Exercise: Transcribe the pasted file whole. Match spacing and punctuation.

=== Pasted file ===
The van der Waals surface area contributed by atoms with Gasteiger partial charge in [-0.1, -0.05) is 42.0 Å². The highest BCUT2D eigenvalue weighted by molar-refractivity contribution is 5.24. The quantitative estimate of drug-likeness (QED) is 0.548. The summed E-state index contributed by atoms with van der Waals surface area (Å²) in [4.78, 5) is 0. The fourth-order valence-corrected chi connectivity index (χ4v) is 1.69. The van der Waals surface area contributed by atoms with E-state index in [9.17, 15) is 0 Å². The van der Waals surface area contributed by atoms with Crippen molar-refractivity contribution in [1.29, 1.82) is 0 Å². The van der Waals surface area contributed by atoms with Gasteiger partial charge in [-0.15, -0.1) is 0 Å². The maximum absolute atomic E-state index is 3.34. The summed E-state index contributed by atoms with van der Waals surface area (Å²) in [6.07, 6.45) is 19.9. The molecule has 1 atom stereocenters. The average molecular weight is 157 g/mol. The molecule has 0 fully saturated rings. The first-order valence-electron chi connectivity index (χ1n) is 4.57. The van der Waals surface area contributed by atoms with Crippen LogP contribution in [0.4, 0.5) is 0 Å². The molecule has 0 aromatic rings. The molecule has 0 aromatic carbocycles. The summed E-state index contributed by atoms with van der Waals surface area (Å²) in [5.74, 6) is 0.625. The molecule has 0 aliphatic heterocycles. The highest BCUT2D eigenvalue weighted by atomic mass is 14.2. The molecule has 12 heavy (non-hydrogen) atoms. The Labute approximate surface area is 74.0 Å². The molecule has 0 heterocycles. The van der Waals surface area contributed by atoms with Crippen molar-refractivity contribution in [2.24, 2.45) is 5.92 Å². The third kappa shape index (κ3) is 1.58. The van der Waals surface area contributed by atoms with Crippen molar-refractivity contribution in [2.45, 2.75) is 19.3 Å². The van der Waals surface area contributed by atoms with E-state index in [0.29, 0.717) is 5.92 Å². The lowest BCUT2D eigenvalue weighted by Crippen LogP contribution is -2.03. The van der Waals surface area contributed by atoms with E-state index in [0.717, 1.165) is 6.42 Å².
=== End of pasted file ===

The van der Waals surface area contributed by atoms with Gasteiger partial charge in [-0.1, -0.05) is 42.0 Å². The highest BCUT2D eigenvalue weighted by molar-refractivity contribution is 5.24. The quantitative estimate of drug-likeness (QED) is 0.548. The summed E-state index contributed by atoms with van der Waals surface area (Å²) in [4.78, 5) is 0. The fourth-order valence-corrected chi connectivity index (χ4v) is 1.69. The van der Waals surface area contributed by atoms with E-state index in [9.17, 15) is 0 Å². The van der Waals surface area contributed by atoms with Crippen molar-refractivity contribution in [1.29, 1.82) is 0 Å². The van der Waals surface area contributed by atoms with Gasteiger partial charge in [-0.15, -0.1) is 0 Å². The maximum absolute atomic E-state index is 3.34. The summed E-state index contributed by atoms with van der Waals surface area (Å²) in [6.07, 6.45) is 19.9. The molecule has 1 atom stereocenters. The average molecular weight is 157 g/mol. The molecule has 0 fully saturated rings. The first-order valence-electron chi connectivity index (χ1n) is 4.57. The van der Waals surface area contributed by atoms with Crippen LogP contribution in [0.4, 0.5) is 0 Å². The molecule has 0 aromatic rings. The molecule has 0 aromatic carbocycles. The summed E-state index contributed by atoms with van der Waals surface area (Å²) in [5.74, 6) is 0.625. The molecule has 0 aliphatic heterocycles. The highest BCUT2D eigenvalue weighted by atomic mass is 14.2. The molecule has 12 heavy (non-hydrogen) atoms. The Labute approximate surface area is 74.0 Å². The molecule has 0 heterocycles. The van der Waals surface area contributed by atoms with Crippen molar-refractivity contribution in [2.24, 2.45) is 5.92 Å². The third kappa shape index (κ3) is 1.58. The van der Waals surface area contributed by atoms with Crippen molar-refractivity contribution in [2.45, 2.75) is 19.3 Å². The van der Waals surface area contributed by atoms with E-state index in [0.29, 0.717) is 5.92 Å². The lowest BCUT2D eigenvalue weighted by Crippen LogP contribution is -2.03. The van der Waals surface area contributed by atoms with E-state index in [0.717, 1.165) is 6.42 Å².